Here are eight tips to help you get there:

1. Start now.

As the saying goes, “When you need a friend, it’s too late to make one.” Every communication should be working toward your objectives far in advance. If your audience only hears from you when the going gets tough, they’ll be less inclined to hop on board.

Your members and the public will be more inclined to support you if you have invested in your relationship over time. Show them now how the work you do makes a positive difference in their lives.

Read the full post on the CALM blog. And let me know what you think!

Download this tool to check your Facebook ad images instantly

Wednesday, January 21st, 2015

Advertising on Facebook can be an effective way of reaching a highly targeted audience, especially when you use a compelling image. But Facebook has an arbitrary, maddening requirement on images in ads: a 20-per-cent limit on the amount of the image with text on it,

That limit is understandable; Facebook doesn’t want newsfeeds full of big blaring marketing copy. (They want newsfeeds full of photos of kittens and sunsets, onto which small blaring marketing copy has been squeezed.) It’s how they implement that limit that turns would-be Facebook ad moguls prematurely grey. The company asks you to divide your image into a five-by-five grid. And if even a little bit of text appears in more than five of the resulting 25 squares, they’ll disqualify your image.

You can check your image by uploading your image to Facebook’s own grid tool, tweaking, uploading, tweaking and finally getting it right. But smart designers drop a grid on the image from within Photoshop.

Now you get to be an even smarter designer. Thanks to this tiny Photoshop file and these five steps, you won’t have to recreate the grid every time.

  1. Download this handy file from us here at NOW. You’re welcome.
  2. Open it in Photoshop.
  3. Select the layer labelled “Shape 1”.
  4. Click on the “Edit” menu and choose “Define custom shape.”
  5. Give your new shape a name like “Facebook ad grid”.

From now on, that grid will be as close as your Custom Shape Tool. Drag it across your image from upper left to lower right, and voilà: instant Facebook grid!

Download the file

For your Facebook Page, stop thinking News Feed. Start thinking search engine.

Tuesday, July 22nd, 2014

magnifying glass on the Facebook News FeedIt wasn’t that long ago that when you posted something to your Facebook Page, you had a pretty decent shot of winding up in your followers’ News Feeds — that stream of stories a user sees on the Facebook home page.

How times have changed. These days, you’re competing against literally thousands of other pieces of content for a precious slot in a user’s News Feed. No wonder one study showed a typical Facebook Page post reaches only six per cent of its followers.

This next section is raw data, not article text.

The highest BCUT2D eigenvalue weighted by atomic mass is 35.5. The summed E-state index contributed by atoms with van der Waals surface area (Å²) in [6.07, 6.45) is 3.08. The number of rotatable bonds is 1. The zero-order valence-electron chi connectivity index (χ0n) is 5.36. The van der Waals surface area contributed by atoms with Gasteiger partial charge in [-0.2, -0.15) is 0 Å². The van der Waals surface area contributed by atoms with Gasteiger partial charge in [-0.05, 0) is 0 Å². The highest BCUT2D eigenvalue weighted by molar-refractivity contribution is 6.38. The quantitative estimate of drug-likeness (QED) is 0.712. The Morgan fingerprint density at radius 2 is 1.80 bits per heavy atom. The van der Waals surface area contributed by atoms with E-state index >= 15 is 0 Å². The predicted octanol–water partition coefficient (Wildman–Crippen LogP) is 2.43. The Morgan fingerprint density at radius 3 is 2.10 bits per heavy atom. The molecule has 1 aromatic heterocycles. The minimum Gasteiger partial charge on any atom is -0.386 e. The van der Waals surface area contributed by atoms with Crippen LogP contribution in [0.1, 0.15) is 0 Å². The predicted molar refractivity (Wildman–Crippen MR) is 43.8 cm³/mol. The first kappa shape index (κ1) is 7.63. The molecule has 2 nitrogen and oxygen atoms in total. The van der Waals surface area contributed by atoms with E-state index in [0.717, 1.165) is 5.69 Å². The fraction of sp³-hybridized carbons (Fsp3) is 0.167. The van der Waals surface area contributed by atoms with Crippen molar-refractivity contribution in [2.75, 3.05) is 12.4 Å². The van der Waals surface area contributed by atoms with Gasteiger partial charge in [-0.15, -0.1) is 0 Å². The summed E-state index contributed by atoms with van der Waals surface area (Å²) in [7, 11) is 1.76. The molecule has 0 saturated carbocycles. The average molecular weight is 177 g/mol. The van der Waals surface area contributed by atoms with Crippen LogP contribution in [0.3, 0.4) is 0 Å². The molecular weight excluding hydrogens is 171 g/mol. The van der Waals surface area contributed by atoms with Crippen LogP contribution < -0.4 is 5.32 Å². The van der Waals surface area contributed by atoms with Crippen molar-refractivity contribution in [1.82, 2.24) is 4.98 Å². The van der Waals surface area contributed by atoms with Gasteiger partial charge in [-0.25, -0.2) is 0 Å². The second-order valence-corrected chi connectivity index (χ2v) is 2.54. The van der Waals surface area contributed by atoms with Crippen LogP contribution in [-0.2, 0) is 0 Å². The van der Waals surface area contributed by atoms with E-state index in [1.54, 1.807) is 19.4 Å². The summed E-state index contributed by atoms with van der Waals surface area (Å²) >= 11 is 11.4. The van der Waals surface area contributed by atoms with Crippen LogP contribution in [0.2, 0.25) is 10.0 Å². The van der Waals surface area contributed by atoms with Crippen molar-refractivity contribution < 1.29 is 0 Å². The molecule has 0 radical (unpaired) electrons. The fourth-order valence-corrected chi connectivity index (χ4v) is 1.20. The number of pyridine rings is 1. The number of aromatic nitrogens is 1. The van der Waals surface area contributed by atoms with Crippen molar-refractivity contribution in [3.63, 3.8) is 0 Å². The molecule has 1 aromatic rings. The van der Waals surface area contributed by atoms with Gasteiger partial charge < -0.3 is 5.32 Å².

There’s been a lot of gnashing of teeth over this among brands and organizations. Facebook is very consciously reducing the organic reach of Page posts, and holding up paid promotion as a way to close the gap. And while it’s hard not to resent that, Facebook is a commercial enterprise, and a lot of commercial Pages have had a good, long free ride. It would be awfully nice if Facebook gave non-profits and civic organizations more unpaid profile… but don’t hold your breath.

So the days when you had a pipeline to your Facebook followers are gone. How do you adjust? (more…)

It’s not all about you

Tuesday, July 8th, 2014

Man adjusting his tie in a mirrorWe’ve all been there: in that slightly hazy moment of listening to others blather on, while we wonder if they’ll ever stop talking about themselves.

People like this are annoying. So are the people who communicate like this.

No matter who your audience is – members, voters or the general public – they’re more likely to listen if you avoid talking about yourself all the time. And that means talking less about policy and process, and more about people and values. (more…)

Making a joke? Remember the audience you can’t see from the stage

Wednesday, April 30th, 2014

Photo of a mic and crowd“Open with a joke,” people often tell public speakers. “Warm the crowd up. Get ’em on your side.”

It can work. But mishandled, it can also be incredibly risky — and I’m not talking about not getting guffaws. The price for a lukewarm laugh from the folks in the room may be some decidedly unfunny blowback from your other audience: the one outside.

These days, you’re never just speaking to the people sitting in front of you. Whether your speech is being covered by the CBC or live-tweeted by an audience member, there’s a good chance you have others listening in. And the joke that just kills with the partisan, supportive folks in attendance can sink your reputation out in the rest of the world. (more…)